Soon after Covid-19 hit people were suddenly bent on a new quest to improve their immunity and health. I noticed an immediate influx of what appeared to be newcomers frequenting the health food store seeking immune boosting products. Soon enough, advertisement campaigns began targeting probiotics and digestive enzymes as the means to improving immunity by boosting gut health. It is ironic that the alternative health community has long lived by these practices which only now are being taken seriously and capitalized upon.

Entering a health food store can at first seem like stepping into a foreign world, overwhelming with so many products and their purported functions. The wide range of supplements, digestive enzymes and probiotics can drive one to become a supplement junkie, addicted to finding answers in pill form. However, the full scope of our body’s nutritional and digestive requirements simply cannot be found in a bottle. Ideally, our food should deliver the sustenance we need but finding the good food, sifting through the food dogma and adhering to the discipline, is simply not always possible.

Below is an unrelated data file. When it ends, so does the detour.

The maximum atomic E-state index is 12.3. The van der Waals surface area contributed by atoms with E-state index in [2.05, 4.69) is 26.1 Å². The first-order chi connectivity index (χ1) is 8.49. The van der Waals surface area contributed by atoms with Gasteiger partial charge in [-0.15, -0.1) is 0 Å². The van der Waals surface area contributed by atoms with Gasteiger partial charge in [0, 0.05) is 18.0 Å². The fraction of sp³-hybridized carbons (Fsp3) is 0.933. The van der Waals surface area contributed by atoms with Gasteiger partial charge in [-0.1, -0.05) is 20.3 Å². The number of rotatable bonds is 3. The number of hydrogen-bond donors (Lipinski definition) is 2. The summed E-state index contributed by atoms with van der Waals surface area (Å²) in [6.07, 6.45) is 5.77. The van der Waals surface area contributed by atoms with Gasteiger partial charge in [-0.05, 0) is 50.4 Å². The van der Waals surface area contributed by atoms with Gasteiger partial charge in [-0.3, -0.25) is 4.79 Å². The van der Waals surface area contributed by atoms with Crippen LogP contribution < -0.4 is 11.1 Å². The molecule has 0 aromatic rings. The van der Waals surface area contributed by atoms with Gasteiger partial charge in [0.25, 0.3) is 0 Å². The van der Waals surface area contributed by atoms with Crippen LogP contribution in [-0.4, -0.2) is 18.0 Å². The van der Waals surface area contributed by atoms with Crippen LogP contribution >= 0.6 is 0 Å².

The following 3-pronged nutritional approach is an alternative to bottled probiotics and digestive enzymes.

* thorough chewing makes for slower eating

* thorough chewing makes for more saliva/natural digestive enzymes

* lacto-fermented vegetables are natural probiotics

As a practical failsafe this 3 pronged approach is for both the undisciplined and/or those who struggle to change their dietary habits.

The fact that these proactive measures are so effective in building and boosting immunity provides an immense sense of security because despite being unwitting participants at the mercy of the junk food industry, with this approach we can take a more active role in managing our health.

Introducing crunchy bits of nutrient dense lacto-fermented vegetable helps intervene in unconscious eating habits because it promotes chewing; the food tastes more delicious, we savour the meal longer, and ultimately, are satiated with less food. The simple act of chewing, ‘pulverizing food to the micronutrient level’, furnishes the missing nourishment our body needs. Chewing also increases saliva production and therefore digestive enzymes. Furthermore, the tremendous health benefits of ferment not only re-sets gut microbiome, it eases the transition from old eating habits to new by helping to regulate satiety levels. Afterall, if we are always hungry, we are never satisfied and the cycle of craving never ends.